Rwanda: Rape as a war crime highlighted at the trial of two alleged genocidaires in Brussels

In Belgium, in the trial of two alleged Rwandan genocidaires, it was time for the closing arguments of the civil parties on Wednesday. As a reminder, Séraphin Twahirwa is accused of having been an Interahamwe militia leader in Kigali, and Pierre Basabose a financier of the massacres. They are being prosecuted for war crimes and genocide, among other charges. On Wednesday, Michèle Hirsch, a leading figure in the Brussels Bar who has represented victims in the 6 genocide trials held so far in Belgium, made rape as a war crime the main issue in this case.

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Defendant Séraphin Twahirwa sits in the courtroom of the Brussels Assize Court, October 9, 2023. AFP - SIMON WOHLFAHRT

By: RFI Follow


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With our correspondent in Brussels, Laure Broulard

Michèle Hirsch focused on the case of Séraphin Twahirwa, who is being prosecuted for the rapes of at least twelve women, but also of an unknown number of other unidentified Tutsi women. Rapes committed by him or by militiamen under his command between January and June 1994, according to the indictment. Rape as a "mass crime", as a "genocidal weapon" for the lawyer for the civil parties, who believes that it is a first in the context of a trial of universal jurisdiction on the genocide of the Tutsis in Belgium.

« There was previously an offence of rape as a war crime in the trial of Ephrem Nkezabera (nicknamed the Genocide Banker) in 2009. But the victims did not testify. That was the case here. The court heard from many rape victims, sometimes in open court, but more often behind closed doors. By raping, the accused was in fact carrying out a kind of ethnic cleansing. »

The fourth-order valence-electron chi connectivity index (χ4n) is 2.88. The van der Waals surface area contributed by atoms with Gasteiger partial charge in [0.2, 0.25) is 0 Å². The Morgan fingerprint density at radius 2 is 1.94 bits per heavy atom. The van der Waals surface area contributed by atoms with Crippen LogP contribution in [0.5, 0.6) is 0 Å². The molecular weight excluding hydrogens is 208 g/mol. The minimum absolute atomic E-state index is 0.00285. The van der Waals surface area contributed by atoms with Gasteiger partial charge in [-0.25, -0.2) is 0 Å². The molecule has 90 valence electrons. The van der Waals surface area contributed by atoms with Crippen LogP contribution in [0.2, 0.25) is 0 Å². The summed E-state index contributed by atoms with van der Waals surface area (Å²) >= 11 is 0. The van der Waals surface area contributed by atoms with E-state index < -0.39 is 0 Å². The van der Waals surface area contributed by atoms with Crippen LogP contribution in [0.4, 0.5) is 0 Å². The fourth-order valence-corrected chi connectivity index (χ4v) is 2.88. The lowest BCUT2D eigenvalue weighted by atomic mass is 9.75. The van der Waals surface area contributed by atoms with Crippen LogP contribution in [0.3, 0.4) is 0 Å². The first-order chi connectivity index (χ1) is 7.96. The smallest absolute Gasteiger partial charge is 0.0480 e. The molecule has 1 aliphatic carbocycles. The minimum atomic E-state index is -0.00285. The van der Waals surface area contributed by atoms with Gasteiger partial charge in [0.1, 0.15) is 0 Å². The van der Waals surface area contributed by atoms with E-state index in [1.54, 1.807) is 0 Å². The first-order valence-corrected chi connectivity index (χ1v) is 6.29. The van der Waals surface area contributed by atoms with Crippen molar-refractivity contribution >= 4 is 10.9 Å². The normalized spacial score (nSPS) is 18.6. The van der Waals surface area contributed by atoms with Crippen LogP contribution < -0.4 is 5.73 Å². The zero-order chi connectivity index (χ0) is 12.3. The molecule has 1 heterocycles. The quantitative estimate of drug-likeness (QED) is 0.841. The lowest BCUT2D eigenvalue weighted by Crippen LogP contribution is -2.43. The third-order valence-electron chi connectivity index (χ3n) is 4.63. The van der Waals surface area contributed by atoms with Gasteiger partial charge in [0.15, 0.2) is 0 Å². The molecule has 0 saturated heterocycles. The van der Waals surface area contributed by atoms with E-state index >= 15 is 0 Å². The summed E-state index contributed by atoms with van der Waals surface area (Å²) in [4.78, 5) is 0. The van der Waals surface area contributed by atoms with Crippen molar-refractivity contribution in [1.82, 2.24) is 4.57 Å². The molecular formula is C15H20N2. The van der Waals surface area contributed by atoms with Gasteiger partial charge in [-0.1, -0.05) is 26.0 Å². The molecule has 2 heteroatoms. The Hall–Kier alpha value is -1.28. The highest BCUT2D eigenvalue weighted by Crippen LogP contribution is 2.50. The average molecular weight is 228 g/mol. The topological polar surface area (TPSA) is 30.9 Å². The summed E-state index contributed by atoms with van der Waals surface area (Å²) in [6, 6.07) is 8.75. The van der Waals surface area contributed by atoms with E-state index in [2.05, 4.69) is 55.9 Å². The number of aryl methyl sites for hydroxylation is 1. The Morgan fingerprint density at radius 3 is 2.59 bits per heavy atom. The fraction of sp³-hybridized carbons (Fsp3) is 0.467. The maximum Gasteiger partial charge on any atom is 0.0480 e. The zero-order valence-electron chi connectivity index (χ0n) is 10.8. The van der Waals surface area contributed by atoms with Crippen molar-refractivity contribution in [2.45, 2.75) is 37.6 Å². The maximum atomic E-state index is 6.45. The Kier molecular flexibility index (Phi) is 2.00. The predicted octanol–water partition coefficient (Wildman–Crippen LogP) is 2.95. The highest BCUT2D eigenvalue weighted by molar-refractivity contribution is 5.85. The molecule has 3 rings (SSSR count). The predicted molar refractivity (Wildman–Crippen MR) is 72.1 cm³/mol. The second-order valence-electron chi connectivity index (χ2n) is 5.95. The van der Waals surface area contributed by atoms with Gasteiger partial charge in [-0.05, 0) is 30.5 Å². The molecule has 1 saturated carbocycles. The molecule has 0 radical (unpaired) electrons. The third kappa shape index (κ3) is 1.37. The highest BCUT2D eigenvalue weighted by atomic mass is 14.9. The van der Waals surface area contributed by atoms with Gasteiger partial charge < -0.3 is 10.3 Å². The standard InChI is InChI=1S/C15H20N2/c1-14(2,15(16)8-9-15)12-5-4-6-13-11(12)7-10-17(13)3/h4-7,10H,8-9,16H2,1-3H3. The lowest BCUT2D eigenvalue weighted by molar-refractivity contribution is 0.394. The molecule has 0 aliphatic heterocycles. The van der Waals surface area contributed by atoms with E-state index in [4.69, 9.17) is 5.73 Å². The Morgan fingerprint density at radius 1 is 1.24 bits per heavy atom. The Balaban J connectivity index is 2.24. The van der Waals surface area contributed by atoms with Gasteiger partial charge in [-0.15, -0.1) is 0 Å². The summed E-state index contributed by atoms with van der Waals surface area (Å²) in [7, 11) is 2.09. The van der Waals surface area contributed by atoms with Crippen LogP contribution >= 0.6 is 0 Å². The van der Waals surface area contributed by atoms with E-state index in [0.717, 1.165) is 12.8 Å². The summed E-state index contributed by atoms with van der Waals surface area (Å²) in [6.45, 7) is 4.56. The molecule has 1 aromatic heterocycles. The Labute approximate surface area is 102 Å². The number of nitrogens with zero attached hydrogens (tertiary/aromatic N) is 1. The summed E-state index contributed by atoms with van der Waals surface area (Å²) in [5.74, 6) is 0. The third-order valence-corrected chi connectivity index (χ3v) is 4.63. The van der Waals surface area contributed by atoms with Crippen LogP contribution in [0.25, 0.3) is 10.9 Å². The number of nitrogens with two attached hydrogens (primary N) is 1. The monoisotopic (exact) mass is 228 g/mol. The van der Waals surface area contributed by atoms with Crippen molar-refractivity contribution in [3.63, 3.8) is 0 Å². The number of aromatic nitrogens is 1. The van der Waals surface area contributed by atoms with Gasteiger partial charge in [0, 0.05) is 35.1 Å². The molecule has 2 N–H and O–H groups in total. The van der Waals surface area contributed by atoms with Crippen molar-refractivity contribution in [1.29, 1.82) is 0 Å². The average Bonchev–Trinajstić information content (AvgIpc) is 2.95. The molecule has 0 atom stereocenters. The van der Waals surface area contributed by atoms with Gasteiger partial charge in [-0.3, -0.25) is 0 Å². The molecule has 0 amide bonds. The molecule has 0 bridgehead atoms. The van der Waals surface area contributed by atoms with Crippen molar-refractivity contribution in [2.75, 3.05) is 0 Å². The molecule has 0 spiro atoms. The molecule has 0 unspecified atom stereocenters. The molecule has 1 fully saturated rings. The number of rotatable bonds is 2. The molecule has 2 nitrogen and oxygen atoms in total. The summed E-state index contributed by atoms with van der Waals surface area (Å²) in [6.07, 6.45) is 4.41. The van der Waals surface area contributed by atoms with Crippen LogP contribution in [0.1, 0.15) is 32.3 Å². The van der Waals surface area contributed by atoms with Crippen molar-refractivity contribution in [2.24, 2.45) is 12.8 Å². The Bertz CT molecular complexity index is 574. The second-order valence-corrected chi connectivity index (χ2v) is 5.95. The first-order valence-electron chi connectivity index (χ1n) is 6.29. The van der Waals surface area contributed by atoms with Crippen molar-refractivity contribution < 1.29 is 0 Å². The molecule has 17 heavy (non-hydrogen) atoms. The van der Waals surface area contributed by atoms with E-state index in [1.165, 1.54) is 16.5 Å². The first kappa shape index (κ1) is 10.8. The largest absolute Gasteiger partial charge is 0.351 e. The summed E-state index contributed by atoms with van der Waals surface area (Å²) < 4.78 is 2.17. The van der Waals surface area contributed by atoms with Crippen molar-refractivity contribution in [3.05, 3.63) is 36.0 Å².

The lawyer places the facts in the context of the racist propaganda of the 1990s in Rwanda, which presented Tutsi women as hypersexualized spies in the service of their community, that of the RPF rebels, but also of the Tutsi enemy from within. In the room, the atmosphere is heavy, several genocide survivors have tears in their eyes.

Félicité Lyamukuru attended the oral argument. "Given the way Tutsi women have been portrayed, it is very important that today, in a trial like this, we can understand how she was demonized, humiliated, destroyed in her womb... And it leaves you speechless.


For his part, Séraphin Twahirwa denies the charges against him. His lawyers question the credibility of the witnesses and the fairness of the proceedings.

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